The East and Horn of Africa are preparing for the worst drought in decades

MOMBASA, Kenya (AP) – Agricultural workers in the eastern and Horn of Africa are preparing for their most severe drought in 40 years, as authorities warn that higher temperatures and less precipitation than usual were recorded by weather agencies in March and April this year.

The intergovernmental agency for development said the rains are likely to fail for a fourth year in a row, triggering fears of increased cases of malnutrition, livelihood threats and serious risks for 29 million people in the region. Meteorologists associate the evolving drought with man-made climate change, which is leading to increased warming in the Indian Ocean, causing more frequent cyclones.

Like most of Africa, the eastern and Horn’s economic pillar is agriculture, which is rain-fed, making it vulnerable to extreme weather events. Mama Charity Kimaru, who cultivates mixed farming by raising livestock and planting grain and vegetables on her 30-acre farm in Nyandarua, about 80 miles (126 kilometers) north of Nairobi, is among the farmers preparing for the worst results. Kimaru says rising temperatures recorded over the past few months have denied her livestock grazing, and the crops she had planted in anticipation of the long rainy season have failed.

The weather bureau said earlier in February that the region should prepare for a “wetter than average” long rainy season, which usually rains from March to May, but the agency revised its earlier forecasts this week.

“The March, April and May rains are crucial for the region, and unfortunately we are looking at not just three, but potentially four consecutive failed seasons,” said Workneh Gebeyehu, the secretary general of the intergovernmental agency. “This, combined with other stressors such as conflicts in both our region and Europe, the impact of COVID-19 and macroeconomic challenges, has led to acute levels of food insecurity across the Greater Africa Horn.”

Precipitation below the 2022 average is likely to prolong the already extremely dry conditions, which have not been experienced to this degree since 1981. Ethiopia, Kenya and Somalia – which will be hit hard by the reduced rainfall – are already in the midst of a severe famine.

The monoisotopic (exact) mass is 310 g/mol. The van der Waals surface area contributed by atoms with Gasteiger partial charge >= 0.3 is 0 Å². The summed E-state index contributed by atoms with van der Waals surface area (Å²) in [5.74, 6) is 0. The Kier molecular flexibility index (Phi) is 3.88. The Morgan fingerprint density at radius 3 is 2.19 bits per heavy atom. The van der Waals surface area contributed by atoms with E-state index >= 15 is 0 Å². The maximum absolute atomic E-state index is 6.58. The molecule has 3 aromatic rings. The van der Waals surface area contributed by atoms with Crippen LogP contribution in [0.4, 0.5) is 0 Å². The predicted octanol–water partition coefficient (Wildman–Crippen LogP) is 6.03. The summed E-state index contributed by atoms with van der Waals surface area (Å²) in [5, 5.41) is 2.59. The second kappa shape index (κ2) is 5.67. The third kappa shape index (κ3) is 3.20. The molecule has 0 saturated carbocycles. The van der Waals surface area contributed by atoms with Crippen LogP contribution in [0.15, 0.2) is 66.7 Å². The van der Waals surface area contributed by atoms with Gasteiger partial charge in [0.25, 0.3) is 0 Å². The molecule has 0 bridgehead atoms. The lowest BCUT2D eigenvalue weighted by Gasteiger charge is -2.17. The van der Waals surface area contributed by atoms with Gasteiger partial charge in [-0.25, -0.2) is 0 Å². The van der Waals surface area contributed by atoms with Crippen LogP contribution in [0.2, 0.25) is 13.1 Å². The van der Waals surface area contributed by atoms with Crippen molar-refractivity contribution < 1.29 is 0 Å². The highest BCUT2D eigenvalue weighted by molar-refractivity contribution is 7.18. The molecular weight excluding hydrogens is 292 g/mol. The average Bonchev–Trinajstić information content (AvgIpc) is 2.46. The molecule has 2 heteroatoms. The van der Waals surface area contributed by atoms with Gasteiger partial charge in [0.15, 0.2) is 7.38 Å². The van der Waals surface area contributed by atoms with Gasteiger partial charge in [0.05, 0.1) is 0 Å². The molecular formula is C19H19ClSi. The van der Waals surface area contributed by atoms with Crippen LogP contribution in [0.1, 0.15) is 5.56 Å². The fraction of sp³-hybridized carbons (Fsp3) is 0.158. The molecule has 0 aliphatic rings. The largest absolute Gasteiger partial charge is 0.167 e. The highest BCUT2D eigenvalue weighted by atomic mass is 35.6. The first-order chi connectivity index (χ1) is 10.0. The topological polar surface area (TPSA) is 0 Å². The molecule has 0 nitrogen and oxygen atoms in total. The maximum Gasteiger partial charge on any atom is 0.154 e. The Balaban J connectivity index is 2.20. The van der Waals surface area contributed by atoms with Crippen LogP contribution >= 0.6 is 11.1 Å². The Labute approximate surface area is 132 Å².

Lack of rainfall in the short rainy season last year and the ongoing drought in the current long rainy season have already led to crop failures and livestock deaths, which has caused high food prices and inter-municipal conflicts over scarce grasslands and dwindling water resources.

“When we have intense cyclones in the southwestern Indian Ocean, we are always preparing for a long drought season in the eastern and Horn regions,” said Evans Mukolwe, the former UN scientific director. “This is because the cyclones absorb a lot of the moisture and deprive the region of the much-needed rainfall. It has been the pattern for decades.”

Aid organizations are already concerned about how worsening climate change will affect the region in the coming decades.

“This is not the Hornets’ first drought, nor is it likely to be the last,” said Sean Granville-Ross, Africa’s regional director for the aid organization Mercy Corps. “As the climate crisis worsens, the drought period will become more frequent and more severe. “People affected by climate change cannot wait for one crisis to end before preparing for the next.”

“The international response must prioritize immediate needs, while allocating additional resources to long-term, smart interventions that will result in long-term change and help communities become more drought-resistant.”

The UN Humanitarian Office warned last week that the current drought “risks becoming one of the worst climate-induced emergencies in recent history in the Horn of Africa.” It also said the $ 1.5 billion drought response appeal needed to help about 5.5 million people in Somali is still severely underfunded.

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